I started to write a post entitled ‘Brave’ several weeks ago. I was working on editing it this morning and started to write an intro to address the current situation. Not far into writing the intro, I realized that the intro needed to be its own post. Don’t worry, and I am still going to post ‘Brave’ as I do believe that it is still a very poignant post. I am not going to modify that post. Instead, this one will speak to what I thought this morning. So, without further ado, here it is, the intro that became its own post.

A LOT has changed in our world since I started writing a post about bravery. I think the message that I was working on is even more relevant now than it was even just those few short weeks ago. I was going to modify ‘Brave’ before posting to address the current environment directly but then decided not to. I will say this, though – there are so many acts of bravery occurring every minute of the day. We are not privy to the majority of those. Really, we never were privy to those brave acts – they occurred behind closed doors, drawn curtains, or blocked off sidewalks. Many of those acts may not have been considered brave until the world was brought to a literal standstill.

This morning I decided to venture out to get some groceries. I hadn’t been in weeks, and I thought that I should go before I actually needed anything. Basing my thought process on the fact that the last time I went, the shelves were rather barren. The day that I decided to do this was yesterday (Monday, March 30th). As my fellow Marylanders know, that was the day that Governor Hogan signed the executive order requiring residents to stay in their homes unless it is for essential reasons – grocery store, pharmacy, walking the dog, etc.

That order became effective Monday at 8 pm. Yup, the same day I was going to go grocery shopping. Well, I decided that would be a bad time to go because I knew that people would be flocking to the grocery store to stock up because well, they didn’t realize that they could go to the grocery store under this particular order? I have no idea, and I am not second-guessing what others feel they need to do in this time. I am simply pointing out that what I thought would happen did, in fact, occur. Glad that I dodged that bullet.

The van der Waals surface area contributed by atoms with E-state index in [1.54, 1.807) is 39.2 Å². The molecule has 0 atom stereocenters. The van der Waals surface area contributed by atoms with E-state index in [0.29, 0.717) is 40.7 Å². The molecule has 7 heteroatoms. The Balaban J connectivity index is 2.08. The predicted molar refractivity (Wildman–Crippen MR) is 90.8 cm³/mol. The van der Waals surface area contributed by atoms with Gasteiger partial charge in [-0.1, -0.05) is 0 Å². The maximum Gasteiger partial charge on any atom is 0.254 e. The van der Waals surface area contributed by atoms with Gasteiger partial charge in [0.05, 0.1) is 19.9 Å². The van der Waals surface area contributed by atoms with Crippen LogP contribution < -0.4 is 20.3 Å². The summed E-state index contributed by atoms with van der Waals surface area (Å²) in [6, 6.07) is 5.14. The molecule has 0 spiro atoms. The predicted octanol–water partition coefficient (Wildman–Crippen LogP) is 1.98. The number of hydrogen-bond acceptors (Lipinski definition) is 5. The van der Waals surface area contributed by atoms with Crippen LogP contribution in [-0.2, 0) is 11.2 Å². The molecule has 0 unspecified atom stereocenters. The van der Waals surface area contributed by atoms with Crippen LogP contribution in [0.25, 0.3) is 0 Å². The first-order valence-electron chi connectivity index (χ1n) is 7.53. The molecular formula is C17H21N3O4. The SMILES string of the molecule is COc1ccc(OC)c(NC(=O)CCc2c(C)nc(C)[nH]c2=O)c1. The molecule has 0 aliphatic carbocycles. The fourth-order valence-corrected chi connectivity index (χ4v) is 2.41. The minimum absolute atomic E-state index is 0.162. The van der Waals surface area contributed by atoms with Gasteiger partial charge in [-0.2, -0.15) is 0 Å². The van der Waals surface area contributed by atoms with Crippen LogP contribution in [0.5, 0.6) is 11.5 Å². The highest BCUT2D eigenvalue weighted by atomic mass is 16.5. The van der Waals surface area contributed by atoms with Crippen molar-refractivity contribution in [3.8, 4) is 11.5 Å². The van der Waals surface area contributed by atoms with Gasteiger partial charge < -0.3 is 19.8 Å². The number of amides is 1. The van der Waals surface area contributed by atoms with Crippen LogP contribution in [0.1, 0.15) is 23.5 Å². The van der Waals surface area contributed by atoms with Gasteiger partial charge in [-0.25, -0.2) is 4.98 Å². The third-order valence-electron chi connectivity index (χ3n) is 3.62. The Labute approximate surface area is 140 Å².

Getting up this morning, I actually wasn’t sure that I wanted to go to the grocery store. It is the only place that I have actually gone and will go in the future that I might contract COVID-19. I think everyone can understand the level of hesitancy bordering on anxiety. In my situation, I have to do it. I am the only one in my household that can. Putting on my big girl pants, off to the store I went. As I parked in the fairly empty parking garage, I am already thinking of alternatives for the items on my list just in case.

As I walked towards the door, there are signs asking people to use hand sanitizer before entering the store. Why thank you, don’t mind if I do. Entering the store, there are two folks with towels sprayed with disinfectant wiping down the handles of the cart, and I was offered one for my hands (I brought the cart from the cart corral). Yes, thank you! Can’t be too careful.

After that, I was on my own. Pushing my small cart around, I noted the signs about keeping six feet distance between ourselves and others. It’s a bit tough (aisles are just not designed for that level of distancing), but I, and my fellow shoppers, try our best. There are some shoppers wearing masks and gloves. We are all quiet as we move about the store looking over items before picking them up and placing them in our cart.

To the Brave

As I was walking around gathering items, I realized that the people who are at the cashier stations, stocking the shelves, providing disinfectant for the carts, retrieving carts, and generally taking care of the rest of so that we have shelves stocked with food, they are BRAVE.

Braver than I even realized during my time walking around gathering my groceries. They are on the front lines of this pandemic too. It is a different front line but a front line nonetheless. Wars are lost and won based on the supply line. And this war that we are waging against an invisible foe is no different. We would not survive without food, and the only way we know how to get that food are the grocery stores.

To all of those on the front lines of our supply chain, I say, “Thank you for your service.” Today and every day in our foreseeable future, thank you for getting up every day and going to work. Thank you for being brave. Thank you for being the superheroes you are.

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